The literal translation of Bar/Bat Mitzvah is “son or daughter of the commandment”. While bar and bat mitzvah are often used to refer to the ceremony, the terms also refer to the child. Thus, a boy if referred to as a “bar mitzvah” and a girl as a “bat mitzvah“.

Until the late Middle ages, at the age of 12 and 13 girls and boys respectively would become adults on the occasion of their birthdays. Adulthood meant an adherence to the Halacha (Jewish law) that bound all adult Jewish men and women. As time went on it became traditionally for boys to mark their entrance into adulthood by reading part of the weekly Torah portion. Liberal Judaism affirms the equal status of boys and girls in religious education. Accordingly, we offer both Bar and Bat Mitzvah ceremonies in our communities as part of a Shabbat Morning Service at the age of 13.

However, Liberal Judaism strongly affirms that this ceremony is part of a larger journey. Before the service children and their parents or carers are expected to commit to regularly attending their Synagogue’s religion school and services. Many communities will also encourage involvement in a social action project as well. In addition after the Bnei Mitzvah ceremony the child is expected to continue their religious education up to and including Kabbalat Torah.


Adult Bar/ Bat Mitzvah

Liberal Judaism recognises that Bar/Bat Mitzvah may also be a meaningful ceremony for adults. Some may not, for whatever reason, have had a Bar or Bat Mitzvah as part of a Synagogue service when they were 13. Others may wish to renew or reaffirm their personal commitment to Jewish tradition.

The Rabbis and Communities of Liberal Judaism are pleased to assist adults in furthering their Jewish education and in preparation for being called up before the congregation to read from the Torah.

Click here to see our Bnei Mitzvah FAQ
In the early history of Liberal Judaism many communities did not encourage their children to participate in Bnei Mitzvah ceremonies. The founders of Liberal Judaism felt that at the age of 13 students were too young to be seen as an adult and to declare a commitment to the community or to end their formal education. For these reasons the ceremony of Kabbalat Torah was introduced. At the age of 15 it is felt that students are able to have a more mature and personal understanding of Jewish values and able to affirm their commitment to Judaism as a consequence of a personal decision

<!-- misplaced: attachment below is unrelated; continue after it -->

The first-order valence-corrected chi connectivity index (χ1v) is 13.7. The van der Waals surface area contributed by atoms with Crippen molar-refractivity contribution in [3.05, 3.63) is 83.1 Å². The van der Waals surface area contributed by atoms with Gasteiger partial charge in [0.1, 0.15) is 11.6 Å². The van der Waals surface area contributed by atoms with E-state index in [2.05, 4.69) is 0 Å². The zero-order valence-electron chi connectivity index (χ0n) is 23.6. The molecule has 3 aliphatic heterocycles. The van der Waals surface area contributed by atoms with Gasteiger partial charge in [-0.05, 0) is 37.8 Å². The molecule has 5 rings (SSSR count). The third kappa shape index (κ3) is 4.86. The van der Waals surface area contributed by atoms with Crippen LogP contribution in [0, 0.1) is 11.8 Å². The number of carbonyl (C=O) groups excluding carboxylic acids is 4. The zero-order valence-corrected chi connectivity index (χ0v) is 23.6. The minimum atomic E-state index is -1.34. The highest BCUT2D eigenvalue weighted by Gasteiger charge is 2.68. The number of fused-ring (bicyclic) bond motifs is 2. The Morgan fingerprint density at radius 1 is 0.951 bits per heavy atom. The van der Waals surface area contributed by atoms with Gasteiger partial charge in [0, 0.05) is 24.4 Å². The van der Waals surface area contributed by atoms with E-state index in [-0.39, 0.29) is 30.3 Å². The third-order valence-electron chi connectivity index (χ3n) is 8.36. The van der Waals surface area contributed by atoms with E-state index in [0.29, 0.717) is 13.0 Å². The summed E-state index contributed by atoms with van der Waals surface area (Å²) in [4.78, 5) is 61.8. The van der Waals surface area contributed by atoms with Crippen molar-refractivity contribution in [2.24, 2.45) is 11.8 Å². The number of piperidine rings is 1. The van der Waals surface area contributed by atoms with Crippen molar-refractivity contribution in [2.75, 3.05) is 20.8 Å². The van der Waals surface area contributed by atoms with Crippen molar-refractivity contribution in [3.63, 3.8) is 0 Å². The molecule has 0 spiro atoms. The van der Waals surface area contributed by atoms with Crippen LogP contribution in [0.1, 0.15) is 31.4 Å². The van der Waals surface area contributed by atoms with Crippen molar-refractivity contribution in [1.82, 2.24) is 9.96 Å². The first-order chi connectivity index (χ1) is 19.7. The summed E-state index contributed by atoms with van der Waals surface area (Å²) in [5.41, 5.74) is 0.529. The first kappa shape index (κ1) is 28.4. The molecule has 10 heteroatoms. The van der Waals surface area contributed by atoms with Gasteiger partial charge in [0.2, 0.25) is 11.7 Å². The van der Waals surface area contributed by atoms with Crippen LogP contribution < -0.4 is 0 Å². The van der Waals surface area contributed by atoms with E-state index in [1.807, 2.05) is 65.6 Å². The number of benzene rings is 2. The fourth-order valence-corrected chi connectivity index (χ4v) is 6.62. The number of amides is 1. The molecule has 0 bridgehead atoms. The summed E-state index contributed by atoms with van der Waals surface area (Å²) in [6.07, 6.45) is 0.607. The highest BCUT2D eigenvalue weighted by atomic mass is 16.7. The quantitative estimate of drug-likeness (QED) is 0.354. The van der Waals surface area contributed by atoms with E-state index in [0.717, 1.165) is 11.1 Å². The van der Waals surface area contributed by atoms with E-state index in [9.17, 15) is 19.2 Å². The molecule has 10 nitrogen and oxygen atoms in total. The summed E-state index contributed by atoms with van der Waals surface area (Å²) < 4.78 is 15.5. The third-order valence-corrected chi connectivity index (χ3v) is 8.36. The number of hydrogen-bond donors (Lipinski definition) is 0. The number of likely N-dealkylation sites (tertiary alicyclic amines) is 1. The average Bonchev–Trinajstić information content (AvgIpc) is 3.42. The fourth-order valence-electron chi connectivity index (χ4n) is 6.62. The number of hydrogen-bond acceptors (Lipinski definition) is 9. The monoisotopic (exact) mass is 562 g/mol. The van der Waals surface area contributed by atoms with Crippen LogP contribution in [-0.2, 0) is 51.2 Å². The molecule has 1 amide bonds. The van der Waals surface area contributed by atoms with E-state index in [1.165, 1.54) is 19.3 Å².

Kabbalat Torah is a firmly established religious observance in Liberal Judaism. The programme leading up to the final service encourages students to think about issues in their lives and in society as a whole, through the lens of Jewish tradition and Liberal Jewish values. Apart from formal learning, most courses include active participation in the religious and cultural life of their own Community. They are also invited to participate in events with students from other Communities and on trips to places of Jewish interest in the UK and Europe. As a result, many of our students cement lasting social relationships with fellow students during these years.

Kabbalat Torah runs from Bar and Bat Mitzvah, culminating in the ceremony created jointly by the students and the Rabbis. Many post-Kabbalat Torah students come back to their religion schools to become class helpers, and later a number choose to become teachers.


Adult Kabbalat Torah.
In recent years, adult members in some communities of Liberal Judaism who wish to learn more about their heritage and culture undertake a course of education at the end of which they, as their younger counterparts, will create and lead a Shabbat service.